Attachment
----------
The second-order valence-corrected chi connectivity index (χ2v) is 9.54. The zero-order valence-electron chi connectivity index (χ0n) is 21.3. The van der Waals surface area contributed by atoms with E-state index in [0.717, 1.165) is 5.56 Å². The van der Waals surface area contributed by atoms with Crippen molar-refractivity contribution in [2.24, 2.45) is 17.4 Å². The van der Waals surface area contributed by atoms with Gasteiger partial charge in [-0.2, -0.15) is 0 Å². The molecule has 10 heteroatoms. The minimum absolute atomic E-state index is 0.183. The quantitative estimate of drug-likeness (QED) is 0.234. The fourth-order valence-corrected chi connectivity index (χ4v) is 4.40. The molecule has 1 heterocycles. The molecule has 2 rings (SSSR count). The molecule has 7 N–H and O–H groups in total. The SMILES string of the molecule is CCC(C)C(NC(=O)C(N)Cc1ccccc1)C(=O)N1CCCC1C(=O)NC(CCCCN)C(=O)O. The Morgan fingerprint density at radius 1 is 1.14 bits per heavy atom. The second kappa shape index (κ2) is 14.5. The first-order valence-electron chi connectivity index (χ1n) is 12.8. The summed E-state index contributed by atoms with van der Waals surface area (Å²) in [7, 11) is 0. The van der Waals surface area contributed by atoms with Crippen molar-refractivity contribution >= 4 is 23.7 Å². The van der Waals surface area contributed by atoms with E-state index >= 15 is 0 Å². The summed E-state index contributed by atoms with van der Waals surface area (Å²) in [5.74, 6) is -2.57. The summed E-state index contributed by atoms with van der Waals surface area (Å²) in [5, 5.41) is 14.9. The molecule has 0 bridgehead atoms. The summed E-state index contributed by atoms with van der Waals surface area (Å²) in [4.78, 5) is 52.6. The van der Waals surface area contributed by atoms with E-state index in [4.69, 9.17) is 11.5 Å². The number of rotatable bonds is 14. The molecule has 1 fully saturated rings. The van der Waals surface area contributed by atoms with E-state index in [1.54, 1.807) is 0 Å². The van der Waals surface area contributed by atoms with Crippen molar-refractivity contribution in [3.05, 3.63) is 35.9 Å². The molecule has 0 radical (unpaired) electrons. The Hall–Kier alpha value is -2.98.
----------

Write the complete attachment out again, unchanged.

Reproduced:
The second-order valence-corrected chi connectivity index (χ2v) is 9.54. The zero-order valence-electron chi connectivity index (χ0n) is 21.3. The van der Waals surface area contributed by atoms with E-state index in [0.717, 1.165) is 5.56 Å². The van der Waals surface area contributed by atoms with Crippen molar-refractivity contribution in [2.24, 2.45) is 17.4 Å². The van der Waals surface area contributed by atoms with Gasteiger partial charge in [-0.2, -0.15) is 0 Å². The molecule has 10 heteroatoms. The minimum absolute atomic E-state index is 0.183. The quantitative estimate of drug-likeness (QED) is 0.234. The fourth-order valence-corrected chi connectivity index (χ4v) is 4.40. The molecule has 1 heterocycles. The molecule has 2 rings (SSSR count). The molecule has 7 N–H and O–H groups in total. The SMILES string of the molecule is CCC(C)C(NC(=O)C(N)Cc1ccccc1)C(=O)N1CCCC1C(=O)NC(CCCCN)C(=O)O. The Morgan fingerprint density at radius 1 is 1.14 bits per heavy atom. The second kappa shape index (κ2) is 14.5. The first-order valence-electron chi connectivity index (χ1n) is 12.8. The summed E-state index contributed by atoms with van der Waals surface area (Å²) in [7, 11) is 0. The van der Waals surface area contributed by atoms with Crippen molar-refractivity contribution >= 4 is 23.7 Å². The van der Waals surface area contributed by atoms with E-state index >= 15 is 0 Å². The summed E-state index contributed by atoms with van der Waals surface area (Å²) in [5.74, 6) is -2.57. The summed E-state index contributed by atoms with van der Waals surface area (Å²) in [5, 5.41) is 14.9. The molecule has 0 bridgehead atoms. The summed E-state index contributed by atoms with van der Waals surface area (Å²) in [4.78, 5) is 52.6. The van der Waals surface area contributed by atoms with E-state index in [4.69, 9.17) is 11.5 Å². The number of rotatable bonds is 14. The molecule has 1 fully saturated rings. The van der Waals surface area contributed by atoms with E-state index in [1.54, 1.807) is 0 Å². The van der Waals surface area contributed by atoms with Crippen molar-refractivity contribution in [3.05, 3.63) is 35.9 Å². The molecule has 0 radical (unpaired) electrons. The Hall–Kier alpha value is -2.98.